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Go out with you? Why not... Do I like to dance? Of course! Take a walk along the beach tonight? I'd love to. But don't try to touch me. Don't try to touch me. Because that will never happen again. "Past, Present and Future"-The Shangri-Las

Sunday, January 13, 2013

Furies in Revolt.

Recently enjoyed a few movies.

The Furies stars Barbara Stanwyck and Walter Houston as daughter and father on a ranch, and if you're not leaping right this moment to add it to your Netflix queue on that basis alone then I don't know what's wrong with you.  Walter Houston's character is an icon of everything wonderful and terrible about the manifest destiny man.  Barbara, in the manner of daughters everywhere, dates a guy her dad can't stand, and there is drama!  There is also cruelty and payback, as Barbara and her on-again off-again city sharpie boyfriend scheme to rip Walter off.  I enjoyed watching the forces in play ping-pong off the walls at each other.

Mr. Arkadin, the Comprehensive version.  This is a lesser-known Orson Welles movie available in about 5 versions for some reason.  The story is a daffy thriller, and the style is peculiar... Welle's usual virtuoso stuff is all over it, but it seems a bit jerry-rigged as well, with a charming clunkiness counterbalancing the lusher elements.  For example, there's a bunch of sequences where the camera whips away from the action to end a scene, and I imagine it was supposed to be one of those whipes, you know.   But instead of blurring as the camera veers away, everything stays super-clear, so you see that the camera is whipping around to a parking lot or some other irrelevant detail, where Welles may have wanted no details at all.  It's fun that way.  If they ever make a Live-action Ranma 1/2 movie it should feel like this.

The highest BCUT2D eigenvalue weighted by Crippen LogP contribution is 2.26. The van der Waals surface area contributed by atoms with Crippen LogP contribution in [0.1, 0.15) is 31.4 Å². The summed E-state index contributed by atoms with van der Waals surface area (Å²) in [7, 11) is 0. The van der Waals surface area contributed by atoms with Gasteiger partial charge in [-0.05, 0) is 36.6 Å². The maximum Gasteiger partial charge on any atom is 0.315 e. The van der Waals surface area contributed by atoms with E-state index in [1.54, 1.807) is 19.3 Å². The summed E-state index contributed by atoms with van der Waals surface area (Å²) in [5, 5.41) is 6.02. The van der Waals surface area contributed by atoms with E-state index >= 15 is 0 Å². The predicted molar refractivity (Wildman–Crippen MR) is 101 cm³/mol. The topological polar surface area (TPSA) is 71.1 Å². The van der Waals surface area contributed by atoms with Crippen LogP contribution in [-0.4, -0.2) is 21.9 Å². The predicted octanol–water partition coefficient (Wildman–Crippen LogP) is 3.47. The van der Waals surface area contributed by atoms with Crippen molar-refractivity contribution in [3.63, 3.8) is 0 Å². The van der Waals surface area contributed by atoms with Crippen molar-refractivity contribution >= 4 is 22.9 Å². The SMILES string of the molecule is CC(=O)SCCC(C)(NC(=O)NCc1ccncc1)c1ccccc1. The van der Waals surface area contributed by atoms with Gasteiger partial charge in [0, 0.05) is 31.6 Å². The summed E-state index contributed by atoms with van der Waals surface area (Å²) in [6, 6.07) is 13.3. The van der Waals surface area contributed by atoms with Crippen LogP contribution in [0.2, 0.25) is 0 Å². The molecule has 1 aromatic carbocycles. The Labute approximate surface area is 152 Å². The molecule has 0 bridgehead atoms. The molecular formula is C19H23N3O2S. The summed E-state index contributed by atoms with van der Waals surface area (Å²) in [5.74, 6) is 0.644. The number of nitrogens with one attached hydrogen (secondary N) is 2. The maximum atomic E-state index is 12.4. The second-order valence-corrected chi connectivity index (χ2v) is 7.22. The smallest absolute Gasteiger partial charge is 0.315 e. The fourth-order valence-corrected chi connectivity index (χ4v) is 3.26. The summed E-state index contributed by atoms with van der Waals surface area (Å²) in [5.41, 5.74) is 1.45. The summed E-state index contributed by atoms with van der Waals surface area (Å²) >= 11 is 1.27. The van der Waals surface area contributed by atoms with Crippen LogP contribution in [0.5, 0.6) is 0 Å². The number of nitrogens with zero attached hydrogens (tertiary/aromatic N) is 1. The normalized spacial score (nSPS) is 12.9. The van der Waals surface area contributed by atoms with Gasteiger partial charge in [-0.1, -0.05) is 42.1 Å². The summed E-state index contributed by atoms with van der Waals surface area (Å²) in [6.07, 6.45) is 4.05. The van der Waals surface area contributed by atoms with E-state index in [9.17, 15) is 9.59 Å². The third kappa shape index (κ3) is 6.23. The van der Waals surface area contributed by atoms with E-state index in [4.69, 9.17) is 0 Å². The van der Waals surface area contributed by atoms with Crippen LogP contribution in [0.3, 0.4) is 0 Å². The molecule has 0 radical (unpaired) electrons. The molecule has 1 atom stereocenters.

Women in Revolt.  Can someone explain to me why Paul Morrissey doesn't have a big a fan following as John Waters?  The three drag personalities at the center of this film are a near-perfect comedy trio.  Holly Woodlawn is manic and bizarre (she made me laugh till I was almost sick); Jackie Curtis is a flip verbal pugilist, and Candy Darling channels the glamour girls of midcentury tinseltown with a blend of archness and sincerity that I find absolutely beguiling.  Andy Warhol's cinematography is terrible, but this is one of my favorite viewing experiences of the year so far.

Also, I hated Peter Jackson's Hobbit.  I'll talk about that next time, maybe.

Thursday, January 10, 2013

The Only Thing I Intend To Write On This Unless I Think Of Something Good

When I was in high school I had some friends who were Communists, outspoken Reds who enjoyed shocking people (this was the late 80s, early 90s, when Communism was a much spookier thing to many people) with their scandalicious stance on political economics.

Last I checked, they grew up to be committed Republicans.  Having tried on a pose to see if it fit, they retained the interest in politics while discarding the elements they had come to regard as unsuitable.

So let's talk about Holmies, the teen girl fans of James Holmes, the former grad student who shot up the movie theatre and rigged up bombs in his apartment.

Like most people who've thought about the situation, my first, second, third, fourth and fifth reaction to this particular fandom was YUCK.

And it's fair to say that if James Holmes had been a 50-year old black guy, the Holmies wouldn't have looked twice at him.  But some of them might grow up to be people who will.

Maybe some of them will grow up to work with Amnesty International, or domestic Prisoners' Rights groups that strive to ensure prisoners have access to legal recourse, counseling, education and employment.

They are practicing love for the despised and unloveable.  They are prepping to be angels of mercy for people the rest of us would just as soon bury.